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RBI wants audit firm partners under lens to stay off banks

The RBI has placed significant responsibility on statutory auditors of banks over the last one year.

, ET Bureau|
Updated: Jul 18, 2019, 12.52 PM IST
Mumbai: Audit firm partners who are in the midst of any disciplinary proceedings will be barred from signing the balance sheet of any bank or even engage in the audit process. This is the latest directive to banks from the Reserve Bank of India (RBI) which over the last one year has placed significant responsibility on statutory auditors of commercial banks.

Thus, even chartered accountant firms which face no ban either from the RBI or the court could be forced to pull out some of their senior partners from playing a role in any bank audit.

“Even if one thinks such advice from the regulator carries an element of regulatory paranoia, it could well be part of an exercise to ensure that bank numbers do not throw up nasty surprises.. but, we don’t know how much all this would achieve,” a person familiar with the matter told ET.

Amid divergence in asset quality of banks — resulting in higher provisioning numbers, shock waves to investors, and bad press — the central bank has put in place a system to exchange notes with auditors every quarter. In the course of such meetings, RBI officials share their observations on provisioning and other issues which, if necessary, may be incorporated by the auditor in the financial results for the next quarter. “Auditors also use the opportunity to take guidance from the regulator,” said a senior chartered accountant.

However, the outcome is that banks are inundated with queries from auditors while they go through the books. “The problem is there is a difference between inspection and audit. The two cannot be equated. Audit is largely based on management declarations. If an auditor carries out an inspection, then every audit would come across like a forensic audit. As a result, some of the auditors are treading on areas without understanding the context,” said a bank compliance head.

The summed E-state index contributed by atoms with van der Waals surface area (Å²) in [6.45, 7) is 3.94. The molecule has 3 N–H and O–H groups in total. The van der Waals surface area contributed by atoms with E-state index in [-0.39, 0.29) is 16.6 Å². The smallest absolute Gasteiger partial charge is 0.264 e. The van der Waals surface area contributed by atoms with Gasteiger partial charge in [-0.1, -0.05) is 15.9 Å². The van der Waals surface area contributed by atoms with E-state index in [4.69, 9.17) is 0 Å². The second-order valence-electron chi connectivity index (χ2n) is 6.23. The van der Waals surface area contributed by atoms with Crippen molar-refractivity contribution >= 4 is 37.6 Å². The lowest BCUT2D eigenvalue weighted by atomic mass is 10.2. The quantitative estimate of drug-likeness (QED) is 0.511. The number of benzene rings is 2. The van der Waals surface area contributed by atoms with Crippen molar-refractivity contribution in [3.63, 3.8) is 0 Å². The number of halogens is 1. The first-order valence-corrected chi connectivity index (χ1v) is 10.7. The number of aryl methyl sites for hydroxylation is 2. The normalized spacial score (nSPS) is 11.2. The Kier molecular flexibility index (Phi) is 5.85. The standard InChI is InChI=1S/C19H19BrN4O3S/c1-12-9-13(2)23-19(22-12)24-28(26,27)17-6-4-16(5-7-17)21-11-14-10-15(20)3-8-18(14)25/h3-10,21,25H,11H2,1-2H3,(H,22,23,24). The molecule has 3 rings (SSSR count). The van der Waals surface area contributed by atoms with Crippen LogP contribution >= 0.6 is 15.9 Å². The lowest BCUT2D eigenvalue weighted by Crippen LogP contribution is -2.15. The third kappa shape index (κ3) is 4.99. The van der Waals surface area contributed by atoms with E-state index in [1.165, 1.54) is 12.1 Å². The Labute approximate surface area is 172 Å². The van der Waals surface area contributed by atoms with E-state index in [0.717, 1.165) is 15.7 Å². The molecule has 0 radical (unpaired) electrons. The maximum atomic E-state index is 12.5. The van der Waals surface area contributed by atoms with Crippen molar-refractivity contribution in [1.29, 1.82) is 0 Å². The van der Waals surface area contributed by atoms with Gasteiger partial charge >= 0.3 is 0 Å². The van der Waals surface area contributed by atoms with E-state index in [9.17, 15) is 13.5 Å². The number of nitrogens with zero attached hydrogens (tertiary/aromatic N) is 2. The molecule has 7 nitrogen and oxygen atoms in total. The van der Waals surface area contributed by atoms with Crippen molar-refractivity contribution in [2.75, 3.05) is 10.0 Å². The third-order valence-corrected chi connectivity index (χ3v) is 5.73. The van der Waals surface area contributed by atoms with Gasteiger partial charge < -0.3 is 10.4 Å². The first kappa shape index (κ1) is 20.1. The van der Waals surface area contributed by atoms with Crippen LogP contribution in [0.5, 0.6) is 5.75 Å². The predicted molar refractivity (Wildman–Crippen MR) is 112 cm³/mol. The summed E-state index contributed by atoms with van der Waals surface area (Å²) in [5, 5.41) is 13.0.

On one hand, auditors have been pulled up by central investigative agencies — with a few having their assets frozen — on the other hand, the RBI has instructed bank auditors to certify a string of matters such as ‘priority sector lending’, calculation of banks’ marginal cost of funds based lending rate (MCLR), process and controls, income recognition and asset classification, and even cyber security — a subject that several auditors may be clueless about.

“There are issues that need to be resolved. For instance, differences are cropping up between banks and auditors over subjects like priority sector which banks have to report to the RBI on a regular basis. On cyber security, auditors have already expressed their limitations,” said a banker.

However, one of the main regulatory concerns and the reason why the load on auditors have gone up relates to asset classification. And the RBI’s recent communiqué on auditors to banks comes at a time when in the course of an interrogation a senior auditor told an investigative agency that in several cases it was unclear whether the RBI would view ‘evergreening’ of loans as an “acceptable business practice” or a “fraud”. Evergreening is an old trick to hide defaults and losses by giving new loans to delinquent borrowers.

According to some, auditors, particularly of financial institutions, may be entering into an unchartered territory. “Till recently, a bank auditor could clearly define their role and defend itself when someone pointed fingers at it. But with the RBI widening their role, it would be far more difficult for auditors to distance themselves if there are lapses on the part of banks,” said another person.


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